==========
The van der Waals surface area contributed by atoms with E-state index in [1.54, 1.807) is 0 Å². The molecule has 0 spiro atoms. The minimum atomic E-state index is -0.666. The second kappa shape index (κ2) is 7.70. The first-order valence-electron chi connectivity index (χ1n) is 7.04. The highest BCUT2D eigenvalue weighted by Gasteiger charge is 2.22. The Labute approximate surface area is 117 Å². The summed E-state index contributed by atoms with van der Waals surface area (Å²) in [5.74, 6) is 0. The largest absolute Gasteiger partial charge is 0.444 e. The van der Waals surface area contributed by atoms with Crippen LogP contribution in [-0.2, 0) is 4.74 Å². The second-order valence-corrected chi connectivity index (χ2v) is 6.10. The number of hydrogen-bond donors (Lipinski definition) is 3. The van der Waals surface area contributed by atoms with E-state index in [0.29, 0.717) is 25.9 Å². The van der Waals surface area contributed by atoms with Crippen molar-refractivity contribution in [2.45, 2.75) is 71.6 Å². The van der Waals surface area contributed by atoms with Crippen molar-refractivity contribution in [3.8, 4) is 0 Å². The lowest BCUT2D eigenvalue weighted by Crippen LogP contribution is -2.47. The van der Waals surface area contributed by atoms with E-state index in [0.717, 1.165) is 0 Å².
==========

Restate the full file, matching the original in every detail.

The van der Waals surface area contributed by atoms with E-state index in [1.54, 1.807) is 0 Å². The molecule has 0 spiro atoms. The minimum atomic E-state index is -0.666. The second kappa shape index (κ2) is 7.70. The first-order valence-electron chi connectivity index (χ1n) is 7.04. The highest BCUT2D eigenvalue weighted by Gasteiger charge is 2.22. The Labute approximate surface area is 117 Å². The summed E-state index contributed by atoms with van der Waals surface area (Å²) in [5.74, 6) is 0. The largest absolute Gasteiger partial charge is 0.444 e. The van der Waals surface area contributed by atoms with Crippen LogP contribution in [-0.2, 0) is 4.74 Å². The second-order valence-corrected chi connectivity index (χ2v) is 6.10. The number of hydrogen-bond donors (Lipinski definition) is 3. The van der Waals surface area contributed by atoms with E-state index in [0.29, 0.717) is 25.9 Å². The van der Waals surface area contributed by atoms with Crippen molar-refractivity contribution in [2.45, 2.75) is 71.6 Å². The van der Waals surface area contributed by atoms with Crippen molar-refractivity contribution in [3.8, 4) is 0 Å². The lowest BCUT2D eigenvalue weighted by Crippen LogP contribution is -2.47. The van der Waals surface area contributed by atoms with E-state index in [0.717, 1.165) is 0 Å².